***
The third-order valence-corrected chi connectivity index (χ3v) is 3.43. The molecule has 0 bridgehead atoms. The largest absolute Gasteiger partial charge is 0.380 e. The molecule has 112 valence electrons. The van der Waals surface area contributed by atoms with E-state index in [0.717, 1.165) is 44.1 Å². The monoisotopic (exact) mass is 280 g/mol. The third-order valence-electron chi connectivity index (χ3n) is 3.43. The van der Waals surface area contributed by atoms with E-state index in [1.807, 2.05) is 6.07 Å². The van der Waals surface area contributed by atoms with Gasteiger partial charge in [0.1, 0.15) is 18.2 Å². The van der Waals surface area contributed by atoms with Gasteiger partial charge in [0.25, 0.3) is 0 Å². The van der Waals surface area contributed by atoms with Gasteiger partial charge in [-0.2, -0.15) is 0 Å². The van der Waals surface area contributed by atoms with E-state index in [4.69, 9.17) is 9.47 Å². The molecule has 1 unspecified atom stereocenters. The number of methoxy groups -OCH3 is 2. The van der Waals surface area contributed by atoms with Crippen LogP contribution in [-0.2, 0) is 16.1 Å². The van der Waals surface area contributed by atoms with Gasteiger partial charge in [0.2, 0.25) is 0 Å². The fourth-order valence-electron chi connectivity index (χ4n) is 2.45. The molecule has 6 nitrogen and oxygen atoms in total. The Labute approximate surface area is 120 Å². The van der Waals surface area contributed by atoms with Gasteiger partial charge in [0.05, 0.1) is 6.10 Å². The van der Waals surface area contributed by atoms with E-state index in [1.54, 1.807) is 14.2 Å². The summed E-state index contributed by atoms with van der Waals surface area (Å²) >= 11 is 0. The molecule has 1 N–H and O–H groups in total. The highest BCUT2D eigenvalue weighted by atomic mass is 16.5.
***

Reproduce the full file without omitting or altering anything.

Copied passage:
The third-order valence-corrected chi connectivity index (χ3v) is 3.43. The molecule has 0 bridgehead atoms. The largest absolute Gasteiger partial charge is 0.380 e. The molecule has 112 valence electrons. The van der Waals surface area contributed by atoms with E-state index in [0.717, 1.165) is 44.1 Å². The monoisotopic (exact) mass is 280 g/mol. The third-order valence-electron chi connectivity index (χ3n) is 3.43. The van der Waals surface area contributed by atoms with E-state index in [1.807, 2.05) is 6.07 Å². The van der Waals surface area contributed by atoms with Gasteiger partial charge in [0.1, 0.15) is 18.2 Å². The van der Waals surface area contributed by atoms with Gasteiger partial charge in [0.25, 0.3) is 0 Å². The van der Waals surface area contributed by atoms with Gasteiger partial charge in [-0.2, -0.15) is 0 Å². The van der Waals surface area contributed by atoms with E-state index in [4.69, 9.17) is 9.47 Å². The molecule has 1 unspecified atom stereocenters. The number of methoxy groups -OCH3 is 2. The van der Waals surface area contributed by atoms with Crippen LogP contribution in [-0.2, 0) is 16.1 Å². The van der Waals surface area contributed by atoms with Gasteiger partial charge in [0.2, 0.25) is 0 Å². The fourth-order valence-electron chi connectivity index (χ4n) is 2.45. The molecule has 6 nitrogen and oxygen atoms in total. The Labute approximate surface area is 120 Å². The van der Waals surface area contributed by atoms with Gasteiger partial charge in [0.05, 0.1) is 6.10 Å². The van der Waals surface area contributed by atoms with E-state index in [1.54, 1.807) is 14.2 Å². The summed E-state index contributed by atoms with van der Waals surface area (Å²) >= 11 is 0. The molecule has 1 N–H and O–H groups in total. The highest BCUT2D eigenvalue weighted by atomic mass is 16.5.